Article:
Significant Increases in Foot Traffic for Downtown Yonge BIA in Toronto Facilitating Retail Rebound [Interview]

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Recent research by the Downtown Yonge BIA indicates a ‘cautious return’ to business for the Toronto district.

According to the BIA (Business Improvement Area), more than 40 per cent of businesses say they are better off than a year ago, while seeing steady improvement so far in 2022.

“No question the pandemic was very challenging for businesses in this area, so it is heartening to finally see some optimism,” said Pauline Larsen, Downtown Yonge’s Interim Executive Director. “As a crucial economic and tourist hub we are thrilled to see upward trends for residents, visitors and businesses.

“We’re getting there. Obviously there is still plenty of ground to make up, but the economic news is certainly positive – which is a welcome change.

“I would say I would like to be able to call this the summer of recovery but possibly my cautious nature would call it the summer of cautious recovery.”

Yonge at Dundas St (Image: Dustin Fuhs)
Pauline Larsen

The BIA is located in the Yonge/Dundas neighbourhood. It represents just over $7 billion worth of commercial real estate with over four million square feet of retail space, more than 700 retail stores, and landmark properties such as the CF Toronto Eaton Centre, Yonge-Dundas Square, Toronto Metropolitan University, and College Park.

“We have some of the highest foot traffic counts, certainly in the City of Toronto if not in the country. And of course we’ve been keenly watching to see how pandemic recovery has been unfolding in the last several months,” said Larsen. 

As of June 15, office occupancy in the entire downtown was about 26 per cent – well above the last peak (16 per cent) in November 2021 and a huge improvement over the five per cent occupancy in May 2020.

“The office return is underway. I would say what’s interesting about that data is that about 40 per cent of those staff are in the office at least once a week. But in terms of being full-time back in the office the occupancy is still 26 per cent. A lot better than it was a year ago . . . but obviously we’d still like to see that number come up,” added Larsen.

Yonge at Gerrard (Image: Dustin Fuhs)

In Downtown Yonge specifically, at the end of June, the overall retail vacancy rate has improved to about 13.47 per cent but there’s still a higher vacancy rate for street front vacancy than the mall retail.

“We’re seeing strengthening of indicators overall but it’s not strengthening at the same rate for every sector in the neighbourhood,” explained Larsen.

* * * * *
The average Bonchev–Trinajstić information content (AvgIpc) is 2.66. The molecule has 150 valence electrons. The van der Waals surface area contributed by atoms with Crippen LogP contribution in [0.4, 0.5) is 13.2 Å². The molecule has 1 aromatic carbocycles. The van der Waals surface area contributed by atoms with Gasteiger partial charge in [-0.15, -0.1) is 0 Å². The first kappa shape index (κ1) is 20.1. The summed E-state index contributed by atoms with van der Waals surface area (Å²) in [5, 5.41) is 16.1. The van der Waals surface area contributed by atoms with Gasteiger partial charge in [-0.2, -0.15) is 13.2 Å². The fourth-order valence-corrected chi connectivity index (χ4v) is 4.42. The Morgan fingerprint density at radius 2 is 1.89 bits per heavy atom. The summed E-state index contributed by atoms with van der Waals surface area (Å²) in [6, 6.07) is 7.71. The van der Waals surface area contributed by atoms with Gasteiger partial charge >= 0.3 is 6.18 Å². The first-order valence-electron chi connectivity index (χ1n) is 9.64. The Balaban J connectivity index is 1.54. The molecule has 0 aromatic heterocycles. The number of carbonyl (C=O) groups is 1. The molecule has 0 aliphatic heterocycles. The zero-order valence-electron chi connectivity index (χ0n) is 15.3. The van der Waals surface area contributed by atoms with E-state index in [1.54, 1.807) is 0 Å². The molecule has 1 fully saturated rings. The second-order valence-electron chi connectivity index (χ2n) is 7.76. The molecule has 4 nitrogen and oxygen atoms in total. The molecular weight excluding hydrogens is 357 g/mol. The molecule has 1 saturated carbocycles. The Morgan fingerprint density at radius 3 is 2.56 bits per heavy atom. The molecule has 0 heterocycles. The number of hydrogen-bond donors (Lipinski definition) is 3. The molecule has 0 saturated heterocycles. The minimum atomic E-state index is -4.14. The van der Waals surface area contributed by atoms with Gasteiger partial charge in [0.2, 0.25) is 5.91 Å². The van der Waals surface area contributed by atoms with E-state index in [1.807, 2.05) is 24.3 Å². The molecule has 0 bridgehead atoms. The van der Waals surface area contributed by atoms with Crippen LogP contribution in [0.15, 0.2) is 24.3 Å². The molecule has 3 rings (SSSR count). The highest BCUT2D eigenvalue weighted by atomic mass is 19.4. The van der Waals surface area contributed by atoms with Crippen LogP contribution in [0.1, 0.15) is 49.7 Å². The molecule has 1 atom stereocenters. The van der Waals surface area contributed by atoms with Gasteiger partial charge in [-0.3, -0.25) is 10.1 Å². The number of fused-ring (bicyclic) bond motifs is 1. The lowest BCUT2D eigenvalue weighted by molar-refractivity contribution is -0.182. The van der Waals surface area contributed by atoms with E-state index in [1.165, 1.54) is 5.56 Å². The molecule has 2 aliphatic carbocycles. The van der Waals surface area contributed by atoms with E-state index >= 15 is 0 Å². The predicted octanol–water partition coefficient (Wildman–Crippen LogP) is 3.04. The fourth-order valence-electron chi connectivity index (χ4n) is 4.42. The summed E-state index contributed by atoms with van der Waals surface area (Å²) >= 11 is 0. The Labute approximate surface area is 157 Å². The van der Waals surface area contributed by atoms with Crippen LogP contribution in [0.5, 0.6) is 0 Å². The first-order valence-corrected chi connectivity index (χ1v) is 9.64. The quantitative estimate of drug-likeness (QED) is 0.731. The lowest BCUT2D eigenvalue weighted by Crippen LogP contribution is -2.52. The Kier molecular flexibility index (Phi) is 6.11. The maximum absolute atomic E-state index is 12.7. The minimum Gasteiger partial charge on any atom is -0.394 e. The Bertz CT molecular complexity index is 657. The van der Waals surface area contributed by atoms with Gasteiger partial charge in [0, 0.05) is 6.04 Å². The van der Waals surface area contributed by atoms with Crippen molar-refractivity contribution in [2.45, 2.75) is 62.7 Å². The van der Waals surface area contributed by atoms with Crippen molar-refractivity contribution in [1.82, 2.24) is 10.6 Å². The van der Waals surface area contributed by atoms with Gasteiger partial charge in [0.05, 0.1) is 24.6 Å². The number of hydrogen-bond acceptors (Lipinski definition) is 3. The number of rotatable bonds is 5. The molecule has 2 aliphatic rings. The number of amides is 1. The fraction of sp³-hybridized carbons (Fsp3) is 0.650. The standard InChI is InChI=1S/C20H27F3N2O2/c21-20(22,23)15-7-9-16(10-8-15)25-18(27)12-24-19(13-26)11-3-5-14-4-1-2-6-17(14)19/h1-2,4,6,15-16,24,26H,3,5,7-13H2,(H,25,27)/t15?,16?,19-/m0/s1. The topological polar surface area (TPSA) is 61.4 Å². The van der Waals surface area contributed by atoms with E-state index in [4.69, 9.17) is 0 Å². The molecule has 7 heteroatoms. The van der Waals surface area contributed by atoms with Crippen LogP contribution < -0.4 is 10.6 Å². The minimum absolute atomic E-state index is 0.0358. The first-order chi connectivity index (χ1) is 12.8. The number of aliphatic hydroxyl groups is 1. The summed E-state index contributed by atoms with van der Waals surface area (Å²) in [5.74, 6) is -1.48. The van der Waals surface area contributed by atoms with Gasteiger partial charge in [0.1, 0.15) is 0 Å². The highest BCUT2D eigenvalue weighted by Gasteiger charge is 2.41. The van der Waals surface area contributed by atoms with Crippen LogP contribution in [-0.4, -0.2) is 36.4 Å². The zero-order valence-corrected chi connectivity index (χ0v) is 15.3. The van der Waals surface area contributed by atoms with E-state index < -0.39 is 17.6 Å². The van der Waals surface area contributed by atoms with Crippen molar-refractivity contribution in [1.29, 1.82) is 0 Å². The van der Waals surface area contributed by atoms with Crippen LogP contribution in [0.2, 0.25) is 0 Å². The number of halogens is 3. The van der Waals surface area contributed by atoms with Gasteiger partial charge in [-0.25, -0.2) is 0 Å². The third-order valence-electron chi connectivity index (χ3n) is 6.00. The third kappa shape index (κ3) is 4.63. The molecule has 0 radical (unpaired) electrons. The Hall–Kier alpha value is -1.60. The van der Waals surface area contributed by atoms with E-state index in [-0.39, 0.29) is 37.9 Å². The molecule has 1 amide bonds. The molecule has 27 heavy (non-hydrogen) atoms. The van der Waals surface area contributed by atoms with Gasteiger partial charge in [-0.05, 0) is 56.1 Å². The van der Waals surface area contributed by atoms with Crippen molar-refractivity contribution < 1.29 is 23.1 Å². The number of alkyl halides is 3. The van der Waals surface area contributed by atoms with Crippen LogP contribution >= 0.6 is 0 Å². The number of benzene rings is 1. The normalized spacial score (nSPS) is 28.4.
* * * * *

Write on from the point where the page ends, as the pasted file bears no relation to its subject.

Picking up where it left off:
“Since the last vacancy figure that we looked at in May the first urban format IKEA has opened which we’re really excited about and has been extremely well reported. That was a really good sign of confidence for us in the neighbourhood economy.”

Larsen said pedestrian counts have also strongly improved. They more than doubled in May compared to May 2021. Pedestrian traffic on Yonge Street has increased steadily every month, a sign of renewed consumer confidence as restrictions eased.

“For example, we pulled out the comparison for Victoria Day 2022 compared to a year previous and there was a 200 per cent increase in foot traffic on Yonge Street north and south of Dundas over that four-day weekend which was something in the region of 900,000 people over that four-day weekend on Yonge Street,” she said.

CF Toronto Eaton Centre (Image: Dustin Fuhs)
Bay at Dundas (Image: Dustin Fuhs)

“So that for us was a very significant improvement and we’ve seen similar stats in June with the events we started to track the pedestrian traffic counts.

“Somewhere in the region of 80 per cent of all of the traffic flow on Yonge Street is pedestrian traffic. So from the point of view of activating the neighbourhood, making the place feel energetic and vibrant, that return of pedestrian traffic is very critical for us and so we’re very, very happy to see that.”

The latest data for visitors, from Environics until the end of February, indicates an 85 per cent year-over-year increase. What’s interesting is that there was a much higher number coming from visitors further away from the neighbourhood. 

“In the grip of the pandemic, obviously visitors decreased significantly and they came from not more than a 25 to 30-minute drive away. What we’re seeing now is this increase in visitors but they’re coming from sort of a 50-minute drive away,” said Larsen. “So people are traveling further to come into the Downtown Yonge neighbourhood. And again that’s good news for us.”

Article Author

Mario Toneguzzi
Mario Toneguzzi
Mario Toneguzzi, based in Calgary, has more than 40 years experience as a daily newspaper writer, columnist, and editor. He worked for 35 years at the Calgary Herald covering sports, crime, politics, health, faith, city and breaking news, and business. He is the Senior News Editor with Retail Insider in addition to working as a freelance writer and consultant in communications and media relations/training. Mario was named as a RETHINK Retail Top Retail Expert in 2024.

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